...Which brings me to another observation… Labor costs are hugely different, depending on where you are. But food is food, and depending on the climate you live in and the efficiency or not of your transport system, your food might have to come a long expensive way to your bowl. I think my earlier impression about people living on low wages in poorer countries was that they had a special access to lower-cost living than I do. I paid triple at the Grand Bazaar what a Turk could bargain for, I paid double on the Russian railways for the foreigner-price ticket, I pay more every time I smile naively and pull out my wallet and say—‘How much does this thing cost?’
Well that’s mostly true. But food can only get so cheap, no matter how much haggling you do. And in Cambodia, the floor price of food has got to be firm, because most of the vegetables, milk, cheese, meat, are being imported from the outside. Cambodia has got so far to go in improving its transport system, its system of pricing and intermediating farming, its technologies for seeds, planting, irrigating, you-name-it, that delicious mangos go bad in carts miles away from urban markets, while Vietnamese fruits and vegetables are sold expensively in Phnom Penh stores.
Of course I didn’t have to come here to realize that Americans pay for and consume far more food than they actually need to get by. Riding the bus back from Siem Reap, I felt like the mother bird surrounded by my little chicks constantly poking, whining, prodding—‘Feed me! Feed me!’ Between my feet and on my lap were bags of crackers, muffins, sliced pineapple, bananas, jackfruit, beef jerky. We were a moving feast. A few hours into the trip, I noticed that the Khmer folks around us were napping, looking out the windows, and consumed almost nothing for the whole ride.
Leaving the tailor yesterday, who charged me $3 to alter 3 skirts, I wondered what his after-overhead profits were buying for him? Oranges are $3.50 per kilo and are imported from Florida (we learned with great shock after our one-and-only orange purchase). Apples—not sure where from—are $2.50 per kilo. Bananas are cheaper at about $0.50 per kilo. Milk is pricy at $1.65 per liter. Cheese and meat are very expensive, butter is impossible, at $4.50 per 100 grams, imported from Australia and New Zealand, I guess in freezer containers.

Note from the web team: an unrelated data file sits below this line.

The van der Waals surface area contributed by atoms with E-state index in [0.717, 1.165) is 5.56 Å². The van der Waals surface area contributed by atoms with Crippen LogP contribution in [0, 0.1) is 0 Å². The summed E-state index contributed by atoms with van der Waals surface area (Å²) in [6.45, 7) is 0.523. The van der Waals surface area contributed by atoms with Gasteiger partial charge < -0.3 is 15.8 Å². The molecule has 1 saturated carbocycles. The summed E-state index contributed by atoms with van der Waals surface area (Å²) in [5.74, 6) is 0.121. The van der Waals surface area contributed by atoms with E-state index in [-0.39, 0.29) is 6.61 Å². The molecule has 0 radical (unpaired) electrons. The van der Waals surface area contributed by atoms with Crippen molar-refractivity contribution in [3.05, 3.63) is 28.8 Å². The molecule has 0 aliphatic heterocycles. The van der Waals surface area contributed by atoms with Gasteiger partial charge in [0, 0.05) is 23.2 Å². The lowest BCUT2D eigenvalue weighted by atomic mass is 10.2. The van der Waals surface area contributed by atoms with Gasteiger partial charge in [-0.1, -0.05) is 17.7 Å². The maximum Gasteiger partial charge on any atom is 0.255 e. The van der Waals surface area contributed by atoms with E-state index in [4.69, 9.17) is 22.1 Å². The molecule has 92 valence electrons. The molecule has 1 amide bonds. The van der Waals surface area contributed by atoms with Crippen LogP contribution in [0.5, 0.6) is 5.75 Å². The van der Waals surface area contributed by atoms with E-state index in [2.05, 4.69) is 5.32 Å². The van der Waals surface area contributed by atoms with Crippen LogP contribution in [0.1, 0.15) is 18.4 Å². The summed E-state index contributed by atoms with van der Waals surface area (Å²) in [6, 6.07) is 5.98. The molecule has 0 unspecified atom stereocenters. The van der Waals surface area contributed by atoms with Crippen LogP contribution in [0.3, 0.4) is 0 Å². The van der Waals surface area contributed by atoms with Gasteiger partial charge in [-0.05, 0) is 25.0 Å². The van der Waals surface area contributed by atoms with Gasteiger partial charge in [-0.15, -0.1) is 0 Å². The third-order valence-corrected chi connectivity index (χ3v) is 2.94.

So we come back to rice. Rice, incidentally, is Cambodia’s primary agricultural export, but most of it is exported in raw form, because the technology and financing isn’t well-developed for refining. So most of the refined rice sold at food stores and restaurants is actually re-imported from Thailand and Vietnam.
But what is rice doing for people? It’s just starch! I remember looking at Tika’s very skinny Vietnamese friend Natlin (this was back in Virginia), and noticing that virtually every meal she eats is a bowl of rice (and many many lollipops). All her molars are silver, and she sparkles when she smiles. There is a gap between her two front teeth wearing into a circular hole. We weren’t here in Phnom Penh very long before noticing that I’m a full head taller than most adults, and that Puck is built like a grizzly bear compared to other kids that might be three-year-olds.
Prices for so many other things might depend on who and where you are, but food is like a hard currency, and our bodies grow (or don’t grow) with what currency we have. To be heavy-set in Cambodia is to be well-placed. Most people are living from meal to meal.